Adrianna Gardner worked as a phlebotomist with the American Red Cross before becoming a cord blood consenter at TMC. “This program is an extraordinary way to help others by giving back, in the form of saving a life. This job gives me the opportunity to stress the importance of a process that is being used to help others, as well as share the stories that have become a part of this wonderful program. Expectant mothers shouldn’t feel obligated to participate, but oftentimes they are excited to learn that they now have this option. I am extremely proud of the work going on in this hospital and am honored to be a part of this program at TMC.”

The consenter then takes the blood into a special room inside TMC’s L&D area where the collection is weighed, labeled and put into a container that keeps it the proper temperature. Then a courier takes it to Tucson International Airport to be flown to the cord blood bank where it will be processed and stored. Currently there is a small window when the cord blood bank is unavailable to process. We cannot accept donations on Saturday.

TMC has a consenter on site at TMC from 7 a.m. until 7 p.m., Sunday through Friday. If a mother has given consent, but hasn’t delivered by 7 p.m., there is a chance her baby’s blood won’t be collected. TMC is exploring the possibility of training night nurses to consent and collect cord blood as part of this program. Since publically donated cord blood is regulated by the FDA, anyone who handles the blood must be specially trained.

Donating your baby’s cord blood as part of this program is free, safe and confidential. In the event a TMC baby’s blood is selected for transplant, TMC will receive notification with very limited information on it, including where the cord blood was shipped and the name of the disease it was used to treat.

In the few years this program has existed at three Phoenix area hospitals, 14 cords have been selected for transplant, which means 14 lives were saved because of this program. We can’t wait for word that a TMC baby saved a life!

For more information about the program, please click here, or contact Kristen Wilt at (520) 324-6210 or

To learn more about the importance of cord blood donation, visit

Can I donate my baby’s cord blood?

CanIDonateMyBabysCordBloodWondering whether you can donate your baby’s cord blood and save a life? These questions will help identify whether you qualify:

  • You’re 18 years or older
  • You’re not related to the baby’s father other than by marriage
  • You’re expecting only one baby.
  • As far as you know the baby does not have any fetal abnormalities.

Because of the nature of cord blood transfusions, moms may be asked some health questions including the following:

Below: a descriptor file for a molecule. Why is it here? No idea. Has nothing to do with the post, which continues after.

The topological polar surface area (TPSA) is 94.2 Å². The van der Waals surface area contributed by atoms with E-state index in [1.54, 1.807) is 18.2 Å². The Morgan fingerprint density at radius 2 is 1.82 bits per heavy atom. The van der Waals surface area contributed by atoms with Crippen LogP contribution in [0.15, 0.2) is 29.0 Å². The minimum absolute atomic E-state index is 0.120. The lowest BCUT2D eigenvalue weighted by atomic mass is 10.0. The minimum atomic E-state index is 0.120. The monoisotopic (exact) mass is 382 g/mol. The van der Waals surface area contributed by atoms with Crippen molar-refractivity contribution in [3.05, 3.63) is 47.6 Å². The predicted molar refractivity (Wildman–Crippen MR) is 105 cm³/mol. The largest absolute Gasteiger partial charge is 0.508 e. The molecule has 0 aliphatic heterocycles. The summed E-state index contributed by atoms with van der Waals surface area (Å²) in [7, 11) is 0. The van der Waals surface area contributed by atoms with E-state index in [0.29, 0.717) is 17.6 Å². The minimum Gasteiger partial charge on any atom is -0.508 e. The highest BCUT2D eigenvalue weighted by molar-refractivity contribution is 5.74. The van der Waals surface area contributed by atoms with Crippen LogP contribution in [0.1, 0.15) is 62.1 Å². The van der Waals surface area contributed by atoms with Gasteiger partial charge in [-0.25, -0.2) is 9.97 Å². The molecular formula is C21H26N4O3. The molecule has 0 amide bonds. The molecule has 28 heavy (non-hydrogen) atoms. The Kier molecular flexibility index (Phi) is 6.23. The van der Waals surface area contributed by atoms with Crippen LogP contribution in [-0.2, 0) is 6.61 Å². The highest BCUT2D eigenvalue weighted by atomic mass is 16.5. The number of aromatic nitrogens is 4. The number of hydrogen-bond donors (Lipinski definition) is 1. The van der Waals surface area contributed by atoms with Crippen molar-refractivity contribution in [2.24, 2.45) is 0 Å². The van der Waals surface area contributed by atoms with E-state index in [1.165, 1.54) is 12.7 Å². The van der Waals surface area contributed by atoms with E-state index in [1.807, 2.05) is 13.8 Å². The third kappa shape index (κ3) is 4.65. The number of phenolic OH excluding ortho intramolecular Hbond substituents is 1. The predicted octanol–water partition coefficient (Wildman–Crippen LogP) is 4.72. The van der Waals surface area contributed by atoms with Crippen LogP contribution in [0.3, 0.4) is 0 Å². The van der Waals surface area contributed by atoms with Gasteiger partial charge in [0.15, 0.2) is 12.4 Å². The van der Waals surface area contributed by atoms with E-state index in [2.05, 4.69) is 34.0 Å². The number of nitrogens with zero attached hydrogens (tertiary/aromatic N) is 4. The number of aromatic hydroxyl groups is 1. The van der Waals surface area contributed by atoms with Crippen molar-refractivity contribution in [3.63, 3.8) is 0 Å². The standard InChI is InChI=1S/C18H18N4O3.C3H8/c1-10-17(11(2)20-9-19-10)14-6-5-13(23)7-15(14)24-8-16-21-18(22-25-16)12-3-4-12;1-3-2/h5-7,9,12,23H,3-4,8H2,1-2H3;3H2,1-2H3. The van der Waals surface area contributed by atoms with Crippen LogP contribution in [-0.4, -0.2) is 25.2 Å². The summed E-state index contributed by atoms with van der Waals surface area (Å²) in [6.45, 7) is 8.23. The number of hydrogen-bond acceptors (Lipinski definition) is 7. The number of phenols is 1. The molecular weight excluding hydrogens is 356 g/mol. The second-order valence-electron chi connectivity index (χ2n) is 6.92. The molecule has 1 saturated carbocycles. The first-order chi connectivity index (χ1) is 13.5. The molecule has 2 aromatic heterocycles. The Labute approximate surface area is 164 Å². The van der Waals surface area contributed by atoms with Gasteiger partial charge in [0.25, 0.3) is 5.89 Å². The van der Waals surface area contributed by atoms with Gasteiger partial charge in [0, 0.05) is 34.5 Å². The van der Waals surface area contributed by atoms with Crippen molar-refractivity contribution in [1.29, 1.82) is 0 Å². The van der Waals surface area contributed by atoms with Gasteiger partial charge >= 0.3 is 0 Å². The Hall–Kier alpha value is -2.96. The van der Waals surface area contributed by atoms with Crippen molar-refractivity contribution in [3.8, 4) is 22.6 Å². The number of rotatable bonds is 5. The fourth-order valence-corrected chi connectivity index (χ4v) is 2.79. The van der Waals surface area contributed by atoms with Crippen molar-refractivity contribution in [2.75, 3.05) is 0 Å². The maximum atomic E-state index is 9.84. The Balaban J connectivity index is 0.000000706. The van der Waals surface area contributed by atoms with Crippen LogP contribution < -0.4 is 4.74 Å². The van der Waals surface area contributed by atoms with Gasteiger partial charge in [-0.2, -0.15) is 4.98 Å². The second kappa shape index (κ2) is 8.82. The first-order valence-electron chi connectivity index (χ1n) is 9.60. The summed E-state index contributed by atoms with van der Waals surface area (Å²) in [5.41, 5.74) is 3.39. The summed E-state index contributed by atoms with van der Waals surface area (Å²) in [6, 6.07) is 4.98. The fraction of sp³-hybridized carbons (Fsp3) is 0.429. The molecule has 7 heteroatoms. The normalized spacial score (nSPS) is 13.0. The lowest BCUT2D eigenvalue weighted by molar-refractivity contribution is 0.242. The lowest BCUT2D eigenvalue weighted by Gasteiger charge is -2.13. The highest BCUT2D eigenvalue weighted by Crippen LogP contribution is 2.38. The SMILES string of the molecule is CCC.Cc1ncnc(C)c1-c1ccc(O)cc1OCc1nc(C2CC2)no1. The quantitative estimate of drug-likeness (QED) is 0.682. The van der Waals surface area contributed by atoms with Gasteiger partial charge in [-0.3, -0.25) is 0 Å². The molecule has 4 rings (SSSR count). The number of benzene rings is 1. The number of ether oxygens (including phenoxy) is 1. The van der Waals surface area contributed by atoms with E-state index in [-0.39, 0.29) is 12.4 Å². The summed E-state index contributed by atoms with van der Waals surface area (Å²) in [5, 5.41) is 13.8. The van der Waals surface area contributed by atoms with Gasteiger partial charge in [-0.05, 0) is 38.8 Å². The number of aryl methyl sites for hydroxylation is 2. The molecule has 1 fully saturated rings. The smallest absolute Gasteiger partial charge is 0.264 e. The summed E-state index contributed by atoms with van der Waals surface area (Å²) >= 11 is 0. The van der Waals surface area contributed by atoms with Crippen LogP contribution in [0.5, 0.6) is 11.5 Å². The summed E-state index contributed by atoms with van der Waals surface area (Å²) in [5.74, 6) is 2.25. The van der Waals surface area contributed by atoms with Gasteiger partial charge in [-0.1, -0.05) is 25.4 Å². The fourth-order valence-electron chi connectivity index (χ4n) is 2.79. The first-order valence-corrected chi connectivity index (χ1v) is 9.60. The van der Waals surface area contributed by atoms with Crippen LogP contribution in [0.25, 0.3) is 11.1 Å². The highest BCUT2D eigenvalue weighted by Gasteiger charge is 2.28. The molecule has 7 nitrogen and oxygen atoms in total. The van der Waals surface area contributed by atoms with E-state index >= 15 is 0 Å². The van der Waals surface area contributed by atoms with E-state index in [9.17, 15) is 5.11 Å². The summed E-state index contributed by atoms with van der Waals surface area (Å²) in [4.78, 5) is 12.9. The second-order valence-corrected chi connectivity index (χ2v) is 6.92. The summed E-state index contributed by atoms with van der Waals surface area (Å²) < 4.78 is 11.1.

• Have you or your baby’s father, or any of my baby’s brothers or sisters ever had any type of cancer or leukemia (including skin cancers)?
  • Have you ever been treated with chemotherapy?
  • Have you been in contact with anyone who received the smallpox vaccine during your pregnancy?
  • Have you ever been exposed to or infected with Hepatitis B or C, HIV or the AIDS Virus, West Nile, or Tuberculosis?
  • Have you used a needle, even once, to take a drug not prescribed by a doctor (including steroids) or in the last 12 months had sex with someone who has?

What if I have tattoos or body piercings can I still donate my baby’s cord blood?
Yes, as long as in the last 12 months you have not had any tattoos or ear, skin or body piercings where shared or non-sterile inks, needles, instruments or procedures were used.

Curious about why donating cord blood is so important? Check out this post.
Should I donate my cord blood. 

Should you donate your baby’s cord blood? – 7 FAQ about Cord Blood Donation

Save a life, save the cord, #Cordblood

TMC for Women is the first site in Southern Arizona for the Arizona Public Cord Blood Donation Program. Saving the cord can save lives. Do you have questions? Ask us here.

1. Will donating my baby’s cord blood hurt my baby or me?

Donating your baby’s cord blood is completely safe for baby and mom. It doesn’t interfere with the labor or delivery, and it won’t affect your baby’s health as no blood is taken from your baby.

2. Wait, isn’t using cord blood stem cells controversial?

Absolutely NOT! There is no controversy regarding cord blood donation. Check out this video from the Save the Cord Foundation to hear Rabbi Stanway and Reverend Manning address this issue.

3. If I’ve donated my baby’s blood can we use it if we need it in our family?